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Hackensack Meridian CEO reflects on 5-year merger anniversary: 'So much has been accomplished'

When Hackensack (N.J.) University Health Network and Neptune, N.J.-based Meridian Health merged to form Hackensack Meridian Health on July 1, 2016, it was viewed as a merger of equals.

The newly formed network initially comprised 13 hospitals, including two academic medical centers and two children's hospitals, as well as more than 120 ambulatory care centers, surgery centers and urgent care centers. It had about 28,000 employees.

Now, five years later, Hackensack Meridian Health is the largest, most comprehensive and integrated healthcare network in New Jersey, with 17 hospitals, 500 patient care locations, more than 36,000 team members and more than 7,000 physicians.

The growth is in keeping with the health system's mission to "transform healthcare and be recognized as the leader of positive change," according to CEO Robert Garrett.

"So much has been accomplished [in the past five years]. I feel very good about it," said Mr. Garrett. "If I go back to our mission, there were so many ways we lived that mission each day in terms of what we did to transform [healthcare]."

Mr. Garrett discussed the anniversary milestone with Becker's June 30.

One accomplishment he said he's particularly proud of is opening the only private medical school in New Jersey in conjunction with Seton Hall University, based in South Orange. The Hackensack Meridian School of Medicine welcomed its first class of medical students in July 2018, and the first class graduated this past May.

"We really are transforming medical education with the curriculum we put in place. It's very innovative. It's focused on the social determinants of health. It's focused on prevention and wellness equal to treatment. I think it's going to prepare doctors in a very unique way in the future. If you're going to transform healthcare, you have to start there," Mr. Garrett said.

In May 2019, the health system also opened its Hackensack Meridian Center for Discovery and Innovation, which focuses on research around diseases such as cancer, diabetes, dementia, antibiotic-resistant infection and auto-immune disorders.

Although the center opened before the COVID-19 pandemic, Mr. Garrett described it as a game-changer, particularly during the public health crisis.

He said the center "is translating research from the lab to the bedside in record time," and established a commercial COVID-19 test that reduced turnaround time for test results. Also, during the pandemic, the center, in collaboration with cancer physicians, established a convalescent plasma therapy program.

In the area of behavioral health, Hackensack Meridian merged in January 2019 with Belle Mead, N.J.-based behavioral health provider Carrier Clinic to improve behavioral healthcare. As part of that merger, the health system has opened a new behavioral health urgent care center and a new addiction treatment center. Mr. Garrett said the organization is also repurposing other space to expand behavioral healthcare.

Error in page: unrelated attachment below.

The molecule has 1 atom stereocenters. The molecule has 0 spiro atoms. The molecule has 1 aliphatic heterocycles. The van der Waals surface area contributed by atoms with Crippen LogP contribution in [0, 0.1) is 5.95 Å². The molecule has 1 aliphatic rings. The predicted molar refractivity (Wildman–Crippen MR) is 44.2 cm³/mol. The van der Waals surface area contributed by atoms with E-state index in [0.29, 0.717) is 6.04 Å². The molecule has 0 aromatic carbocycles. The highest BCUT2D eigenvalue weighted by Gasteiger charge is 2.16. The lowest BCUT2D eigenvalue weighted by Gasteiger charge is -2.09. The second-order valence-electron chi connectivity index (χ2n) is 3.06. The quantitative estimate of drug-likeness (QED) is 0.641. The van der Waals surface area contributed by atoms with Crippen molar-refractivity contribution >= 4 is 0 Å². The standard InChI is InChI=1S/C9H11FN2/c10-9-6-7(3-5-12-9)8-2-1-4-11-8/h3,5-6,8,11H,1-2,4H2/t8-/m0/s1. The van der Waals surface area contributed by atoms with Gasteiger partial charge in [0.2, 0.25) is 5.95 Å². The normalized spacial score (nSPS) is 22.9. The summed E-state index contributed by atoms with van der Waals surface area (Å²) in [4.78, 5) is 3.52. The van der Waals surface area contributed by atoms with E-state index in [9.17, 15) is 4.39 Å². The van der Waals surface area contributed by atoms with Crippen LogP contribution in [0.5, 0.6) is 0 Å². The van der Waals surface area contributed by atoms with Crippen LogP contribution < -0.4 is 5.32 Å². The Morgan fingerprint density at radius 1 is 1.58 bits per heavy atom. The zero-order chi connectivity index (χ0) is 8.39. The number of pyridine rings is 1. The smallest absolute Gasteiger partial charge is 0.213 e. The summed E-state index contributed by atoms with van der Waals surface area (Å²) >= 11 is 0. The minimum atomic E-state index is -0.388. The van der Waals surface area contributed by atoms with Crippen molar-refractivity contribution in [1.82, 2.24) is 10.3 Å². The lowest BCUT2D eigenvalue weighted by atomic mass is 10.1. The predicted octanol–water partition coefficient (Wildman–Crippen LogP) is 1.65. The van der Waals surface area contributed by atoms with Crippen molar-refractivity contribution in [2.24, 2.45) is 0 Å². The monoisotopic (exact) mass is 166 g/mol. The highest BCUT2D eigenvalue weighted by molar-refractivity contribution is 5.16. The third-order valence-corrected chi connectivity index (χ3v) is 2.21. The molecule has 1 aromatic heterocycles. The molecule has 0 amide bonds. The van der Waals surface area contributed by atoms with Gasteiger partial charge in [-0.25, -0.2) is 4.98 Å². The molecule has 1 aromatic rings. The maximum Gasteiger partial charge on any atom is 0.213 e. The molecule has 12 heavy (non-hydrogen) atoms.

"This proved to be more of a crucial strategy [mental health] because of COVID," he said. "We see mental illness significantly on the rise. We see addiction disorders significantly on the rise. I think that transformation in behavioral health was huge for us."

In the area of cancer, Hackensack Meridian partnered with New York City-based Memorial Sloan Kettering in December 2016, and the organizations are working on establishing cancer centers and cancer programs closer to people's homes, said Mr. Garrett.

Additionally, Hackensack Meridian became a joint owner and operator of Braven Health, a Medicare company also jointly owned and operated by Horizon Blue Cross Blue Shield of New Jersey and West Orange, N.J.-based RWJBarnabas Health.

Mr. Garrett credited health system team members with these and the many other highlights since the Hackensack University Health Network and Meridian Health merger in 2016.

"We have an amazing team at Hackensack Meridian. Everything I mentioned they worked hard to accomplish. Those are not easy transformations to accomplish in a short period of time," he said.

At the time of the 2016 merger, Hackensack Meridian was led by co-CEOs and co-chairs of the board. John Lloyd, president and CEO of Meridian Health, and Mr. Garrett, president and CEO of Hackensack University Health Network, co-led the newly formed organization for two and a half years. Mr. Lloyd has since retired, and Mr. Garrett is the sole CEO, although top leadership today includes people from each of the legacy organizations, as well as some from other healthcare organizations and outside of healthcare.

Mr. Garrett said the initial leadership model "worked out well because we had that head start where we started to integrate, built on that foundation and were able to streamline our processes."

Moving forward, he projects the health system will invest more in home care, continue to use telehealth to connect patients and providers, and continue working to address social determinants of health and healthcare inequities.

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